"No, I wouldn't, either," added Harry.

"Oh, please!" begged George. "I won't throw any more frogs at you."

"Go on away!" ordered Charlie.

But Bunny Brown was kind-hearted. He had forgiven George for the trick about the frogs. And Bunny wanted to learn all he could about climbing trees.

"Yes, you can come in, George," said Sue's brother.

George was very glad to do so, for he liked to play with these boys, though he was older than they were. And since his trick with the jumping frogs, in the box, George had been rather lonesome.

"Now I'll show you how to climb trees!" he said.

"I can climb this one," declared Bunny, going over to one in which he had often gone up several feet.

"Oh, that's an easy one," said George with a laugh. "You ought to try and climb a hard one, like this."

Up went George, quite high, in a larger tree. Charlie and Harry also each got into a bigger tree than the one Bunny had picked out. And of course Bunny, like any boy, wanted to do as he saw the others doing.

"Pooh! I can climb a big tree, too," he said. He got down from the one he had picked out, and started up another. He watched how George put first one foot on a branch and then the other foot, at the same time pulling himself up by his hands. Bunny did very well until his foot slipped and went down in a hole in the tree, where the wood had rotted away, leaving a hollow place.

Down into this hollow, that might some day be a squirrel's nest, went Bunny's foot and leg. Then he cried out:

"Oh, I'm caught! I'm caught! My foot is fast, and I can't pull it loose!"

And that was what had happened. Bunny's foot had gone so deep down in the hollow place of the tree, and the hollow was so small, that the little boy's foot had become wedged fast. Pull as he did, he could not get it up. "Wait--I'll help you!" called George.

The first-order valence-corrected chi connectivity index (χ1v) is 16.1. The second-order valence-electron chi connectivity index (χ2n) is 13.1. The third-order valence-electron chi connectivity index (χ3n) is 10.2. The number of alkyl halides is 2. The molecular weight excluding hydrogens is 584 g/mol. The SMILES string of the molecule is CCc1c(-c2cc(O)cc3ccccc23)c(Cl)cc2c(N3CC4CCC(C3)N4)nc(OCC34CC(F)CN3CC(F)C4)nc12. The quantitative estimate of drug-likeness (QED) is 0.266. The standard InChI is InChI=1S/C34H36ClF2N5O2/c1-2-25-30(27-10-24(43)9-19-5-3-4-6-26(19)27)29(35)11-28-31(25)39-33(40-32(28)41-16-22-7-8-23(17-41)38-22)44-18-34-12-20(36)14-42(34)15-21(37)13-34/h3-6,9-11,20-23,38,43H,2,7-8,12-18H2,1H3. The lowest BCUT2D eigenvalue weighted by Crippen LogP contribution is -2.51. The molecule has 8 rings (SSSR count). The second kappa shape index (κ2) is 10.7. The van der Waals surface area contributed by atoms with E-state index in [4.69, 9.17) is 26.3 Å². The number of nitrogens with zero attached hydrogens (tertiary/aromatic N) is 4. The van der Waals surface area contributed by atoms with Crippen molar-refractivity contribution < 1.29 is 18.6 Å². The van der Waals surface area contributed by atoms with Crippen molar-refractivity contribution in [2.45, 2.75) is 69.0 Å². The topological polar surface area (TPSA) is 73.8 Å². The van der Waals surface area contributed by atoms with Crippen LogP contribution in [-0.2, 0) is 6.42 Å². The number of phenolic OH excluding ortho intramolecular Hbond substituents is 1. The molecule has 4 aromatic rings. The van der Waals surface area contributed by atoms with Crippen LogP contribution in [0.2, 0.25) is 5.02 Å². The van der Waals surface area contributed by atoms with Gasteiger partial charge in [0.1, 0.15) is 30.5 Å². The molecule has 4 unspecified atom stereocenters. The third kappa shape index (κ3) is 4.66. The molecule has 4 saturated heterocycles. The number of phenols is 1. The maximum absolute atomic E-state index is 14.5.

He scrambled from his tree, and ran over to where Bunny was caught. Bunny could not get down, but had to stand with one foot on a branch, and the other in the hole, holding on to the trunk, or body, of the tree with both hands.

"Oh!" exclaimed Charlie, "s'posin' he can't ever get loose!"

"We could chop the tree down," said Harry.

But George thought he could get Bunny loose easier than that. George got a box, so he could stand on it and reach up to Bunny's leg without getting up in the tree himself. Then George pulled and tugged away, trying to lift up Bunny's foot.

But it would not come. It was caught, as if in a trap, and the longer Bunny stood up, pressing down on his foot, the more tightly it was wedged.

"Now for a good pull!" cried George, and he gave a hard tug.

"Ouch! You hurt!" said Bunny, and George had to stop.

"Well, I don't know what to do," he said. "I'll have to get you loose some way. Come on," he called to Charlie and Harry. "You get hold of his leg and we'll all pull."

"Then you'll hurt me more," said Bunny. "Go tell mamma. She will know what to do!"

"Yes, I guess that's best," George said.

Mrs. Brown came running out when the three boys, who were a little frightened, told her Bunny was caught in a tree.

"Oh, is he hanging head down?" asked Aunt Lu, as she hurried out after Bunny's mother.